Theoretical Framework

Theoretical Framework

DOI: 10.4018/978-1-5225-2694-0.ch002


The working together of tourism industry, governmental agencies, and assisted reproduction facilities is critical to the success of reproductive tourism business. If we have to draw up a theory of reproductive tourism, similarly, it has to come from multidisciplinary perspectives that include healthcare research, tourism and hospitality research, consumer behavior research, public policy research, among others. This chapter is an attempt to bring together ideas from different contributory areas to weave together a theory of reproductive tourism. The nuanced business environment of Greece, our destination of special focus, for reproductive tourism will also be discussed.
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This research analyzed reproductive tourism in Greece from a business perspective and aims at clarifying the shortcomings it encounters so far, as well as highlighting opportunities for improvements. The main sources for this research are contained in the literature review presented below and the field study consisting of interviewing a representative number of clients and professionals. In this regard, the literature review aims at reviewing the studies existing so far. It is structured according to the different aspects of reproductive tourism, meaning that it is organized in line with the specific topics to be addressed at. The topics include tourism in general, health and medical tourism, issues of financing and reimbursement as well the European legislative mosaic, as the researcher has put it. In the final two sections, the literature review is turning more closely to the medical tourism sector in Greece and the particular obstacles and opportunities it is confronted with. Most sections start with introductory or explanatory remarks because of the complexity and technicality of the topics addressed. A summary of this literature review will put together key insights and prepare the ground for the presentation of the field study in chapter 4.

A short overview of the topics is addressed in the literature review. It is intended to show that a broad approach is needed as groundwork for focusing on the key theme of reproductive tourism in Greece and the options for its improved performance. At the outset, key figures for tourism are presented. The development of tourism in general is addressed and trends visible in this decade are shown, taking a vision 2020 as focal point.

Subsequently, this perspective focuses further on health and medical tourism. An overview is given about who the travelers are and which aims they intend to achieve. After looking at these broader contexts, the necessary background is created to turn to the key theme of this study, which is reproductive and medical tourism.

The area of reproductive tourism will be looked at from different perspectives: figures, demographic relevance and its economic impact. In this respect, Assisted Reproduction Technologies (ART) are dealt with in more detail. Female and male fertility are relevant in this respect, both linked to a broad area of medical application addressed in this chapter. Then the chapter moves beyond the medical aspects of reproductive tourism. It first turns to the demographic relevance of assisted reproduction. Then the costs are looked at from a lifecycle perspective, indicating that cost of AR is, on balance, more than matched by the gain from an additional newborn in European societies. On the other hand, the costs of multiple pregnancies, which originate disproportionately from assisted conception, are taken into account, as well as the important non-cost issue of health hazards resulting from ART.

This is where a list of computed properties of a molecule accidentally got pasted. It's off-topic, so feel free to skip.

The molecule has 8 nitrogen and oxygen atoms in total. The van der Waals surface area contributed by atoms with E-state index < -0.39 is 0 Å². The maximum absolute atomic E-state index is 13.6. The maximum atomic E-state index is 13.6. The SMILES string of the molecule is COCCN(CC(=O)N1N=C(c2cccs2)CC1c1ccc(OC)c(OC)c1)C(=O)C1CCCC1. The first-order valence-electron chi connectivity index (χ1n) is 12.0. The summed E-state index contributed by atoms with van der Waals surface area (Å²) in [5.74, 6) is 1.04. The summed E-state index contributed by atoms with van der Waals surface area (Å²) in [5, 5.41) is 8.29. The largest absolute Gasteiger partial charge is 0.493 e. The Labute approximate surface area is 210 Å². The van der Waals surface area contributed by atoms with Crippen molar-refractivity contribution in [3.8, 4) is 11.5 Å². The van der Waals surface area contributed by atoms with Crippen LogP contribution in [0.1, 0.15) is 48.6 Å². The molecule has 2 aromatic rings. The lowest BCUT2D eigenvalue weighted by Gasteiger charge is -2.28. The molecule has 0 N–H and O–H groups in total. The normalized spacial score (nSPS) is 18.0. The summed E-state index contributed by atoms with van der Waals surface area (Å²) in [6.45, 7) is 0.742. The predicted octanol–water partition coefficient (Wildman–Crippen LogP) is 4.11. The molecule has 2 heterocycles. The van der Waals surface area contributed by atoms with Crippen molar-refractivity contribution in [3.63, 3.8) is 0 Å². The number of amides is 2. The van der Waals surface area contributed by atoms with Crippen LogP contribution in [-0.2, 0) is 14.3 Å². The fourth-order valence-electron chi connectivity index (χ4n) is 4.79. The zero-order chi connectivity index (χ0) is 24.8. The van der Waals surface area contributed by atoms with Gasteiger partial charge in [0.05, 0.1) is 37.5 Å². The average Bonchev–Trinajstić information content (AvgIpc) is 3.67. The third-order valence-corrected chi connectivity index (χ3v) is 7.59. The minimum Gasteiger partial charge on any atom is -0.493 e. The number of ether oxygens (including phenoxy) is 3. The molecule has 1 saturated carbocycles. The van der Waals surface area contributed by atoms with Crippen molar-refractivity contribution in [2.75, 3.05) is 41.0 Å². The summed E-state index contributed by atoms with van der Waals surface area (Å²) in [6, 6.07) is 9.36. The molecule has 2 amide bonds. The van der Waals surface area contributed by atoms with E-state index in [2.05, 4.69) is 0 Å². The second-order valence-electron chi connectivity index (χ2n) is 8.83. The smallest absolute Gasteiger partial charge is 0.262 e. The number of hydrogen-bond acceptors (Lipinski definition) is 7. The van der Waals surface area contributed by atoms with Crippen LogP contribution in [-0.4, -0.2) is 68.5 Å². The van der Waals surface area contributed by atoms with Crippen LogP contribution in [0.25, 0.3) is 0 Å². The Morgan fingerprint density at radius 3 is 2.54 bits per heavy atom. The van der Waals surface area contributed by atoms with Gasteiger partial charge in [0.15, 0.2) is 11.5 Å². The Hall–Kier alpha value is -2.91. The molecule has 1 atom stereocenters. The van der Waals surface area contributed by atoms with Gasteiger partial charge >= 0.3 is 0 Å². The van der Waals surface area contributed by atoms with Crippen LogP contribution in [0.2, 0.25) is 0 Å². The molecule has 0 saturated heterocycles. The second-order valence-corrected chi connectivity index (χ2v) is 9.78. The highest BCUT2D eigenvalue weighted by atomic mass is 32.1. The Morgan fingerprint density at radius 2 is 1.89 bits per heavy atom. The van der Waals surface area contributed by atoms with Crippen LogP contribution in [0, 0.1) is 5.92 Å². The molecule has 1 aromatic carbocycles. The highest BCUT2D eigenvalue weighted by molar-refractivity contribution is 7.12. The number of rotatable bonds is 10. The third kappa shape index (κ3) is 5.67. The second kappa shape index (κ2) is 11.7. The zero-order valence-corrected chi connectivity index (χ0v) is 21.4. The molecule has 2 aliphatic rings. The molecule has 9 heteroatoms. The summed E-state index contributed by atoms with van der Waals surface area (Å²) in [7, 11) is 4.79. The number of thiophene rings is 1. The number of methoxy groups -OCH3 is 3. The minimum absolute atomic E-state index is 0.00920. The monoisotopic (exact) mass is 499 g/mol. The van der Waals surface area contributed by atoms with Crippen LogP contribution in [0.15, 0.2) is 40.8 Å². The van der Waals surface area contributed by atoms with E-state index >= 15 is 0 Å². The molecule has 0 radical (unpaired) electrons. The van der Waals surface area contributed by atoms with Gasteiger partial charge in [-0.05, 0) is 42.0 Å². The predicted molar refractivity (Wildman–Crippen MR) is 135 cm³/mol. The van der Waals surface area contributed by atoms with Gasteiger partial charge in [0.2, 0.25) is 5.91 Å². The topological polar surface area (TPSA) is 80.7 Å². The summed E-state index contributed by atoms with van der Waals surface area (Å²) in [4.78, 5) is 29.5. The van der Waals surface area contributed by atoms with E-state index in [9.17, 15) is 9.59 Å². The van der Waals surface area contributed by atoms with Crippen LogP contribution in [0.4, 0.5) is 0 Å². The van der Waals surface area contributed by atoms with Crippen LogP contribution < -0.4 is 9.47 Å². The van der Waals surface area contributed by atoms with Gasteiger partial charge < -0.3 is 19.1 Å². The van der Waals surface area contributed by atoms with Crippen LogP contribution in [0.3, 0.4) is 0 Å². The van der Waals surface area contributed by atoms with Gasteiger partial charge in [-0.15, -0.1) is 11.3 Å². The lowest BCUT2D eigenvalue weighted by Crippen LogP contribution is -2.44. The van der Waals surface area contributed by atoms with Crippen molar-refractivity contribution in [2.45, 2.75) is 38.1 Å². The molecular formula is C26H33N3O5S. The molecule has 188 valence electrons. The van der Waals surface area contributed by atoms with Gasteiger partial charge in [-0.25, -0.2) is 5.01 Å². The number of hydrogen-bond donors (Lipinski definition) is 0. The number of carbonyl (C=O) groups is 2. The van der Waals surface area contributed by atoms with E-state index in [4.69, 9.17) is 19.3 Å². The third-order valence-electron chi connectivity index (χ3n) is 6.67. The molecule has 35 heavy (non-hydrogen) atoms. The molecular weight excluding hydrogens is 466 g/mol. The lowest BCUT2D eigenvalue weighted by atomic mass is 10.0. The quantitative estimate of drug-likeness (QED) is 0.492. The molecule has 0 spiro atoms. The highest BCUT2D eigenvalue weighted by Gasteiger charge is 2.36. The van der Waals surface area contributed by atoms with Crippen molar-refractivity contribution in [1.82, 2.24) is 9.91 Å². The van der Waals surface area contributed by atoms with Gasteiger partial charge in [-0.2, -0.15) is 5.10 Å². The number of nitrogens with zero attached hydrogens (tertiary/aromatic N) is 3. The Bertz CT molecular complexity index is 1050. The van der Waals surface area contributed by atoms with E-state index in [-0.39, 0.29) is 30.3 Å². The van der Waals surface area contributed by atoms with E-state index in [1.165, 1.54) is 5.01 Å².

Conforming to the business perspective of this study, the literature review continues by showing worldwide turnover in the AR sector by drawing on the studies and estimates available so far. The reader is shown that the AR business generally rests on two legs: facilities and drugs, meaning specialized clinics and fertility centers on one hand and the pharmaceutics industry on the other. They both constitute pillars of what, in respect to fertility tourism, is termed cross-border reproductive care (CBRC). Conditions and drivers for CBRC will therefore be discussed, citing studies presenting figures on cross-border travel as well as analyzing the interests and incentives of patients.

After this, the complex legal situation surrounding reproductive tourism is addressed, with a focus on Europe in order not to over-extend the scope of this study. The European situation being very complex in itself, it was termed a legislative mosaic (Gianaroli, 2011). A closer look at the peculiarities of legislation is useful from a business perspective because it provides insights about different incentives for CBRC. In this multi-layered pattern, reimbursement issues act as a strong driver for CBRC.

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